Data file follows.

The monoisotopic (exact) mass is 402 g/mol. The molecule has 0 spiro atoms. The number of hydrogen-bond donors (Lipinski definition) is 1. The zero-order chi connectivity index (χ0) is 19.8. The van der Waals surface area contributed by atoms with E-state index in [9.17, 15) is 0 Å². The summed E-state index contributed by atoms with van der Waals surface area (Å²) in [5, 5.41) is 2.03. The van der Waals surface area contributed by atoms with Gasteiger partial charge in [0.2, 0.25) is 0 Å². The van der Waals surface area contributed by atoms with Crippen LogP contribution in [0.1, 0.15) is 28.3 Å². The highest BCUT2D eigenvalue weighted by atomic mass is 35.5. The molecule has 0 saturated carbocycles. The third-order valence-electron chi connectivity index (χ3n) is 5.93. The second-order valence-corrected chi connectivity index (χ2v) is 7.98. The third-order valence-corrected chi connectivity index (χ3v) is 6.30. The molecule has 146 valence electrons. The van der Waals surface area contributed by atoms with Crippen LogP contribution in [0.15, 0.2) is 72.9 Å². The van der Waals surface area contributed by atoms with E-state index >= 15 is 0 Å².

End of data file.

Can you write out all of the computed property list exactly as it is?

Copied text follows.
The monoisotopic (exact) mass is 402 g/mol. The molecule has 0 spiro atoms. The number of hydrogen-bond donors (Lipinski definition) is 1. The zero-order chi connectivity index (χ0) is 19.8. The van der Waals surface area contributed by atoms with E-state index in [9.17, 15) is 0 Å². The summed E-state index contributed by atoms with van der Waals surface area (Å²) in [5, 5.41) is 2.03. The van der Waals surface area contributed by atoms with Gasteiger partial charge in [0.2, 0.25) is 0 Å². The van der Waals surface area contributed by atoms with Crippen LogP contribution in [0.1, 0.15) is 28.3 Å². The highest BCUT2D eigenvalue weighted by atomic mass is 35.5. The molecule has 0 saturated carbocycles. The third-order valence-electron chi connectivity index (χ3n) is 5.93. The second-order valence-corrected chi connectivity index (χ2v) is 7.98. The third-order valence-corrected chi connectivity index (χ3v) is 6.30. The molecule has 146 valence electrons. The van der Waals surface area contributed by atoms with Crippen LogP contribution in [0.15, 0.2) is 72.9 Å². The van der Waals surface area contributed by atoms with E-state index >= 15 is 0 Å².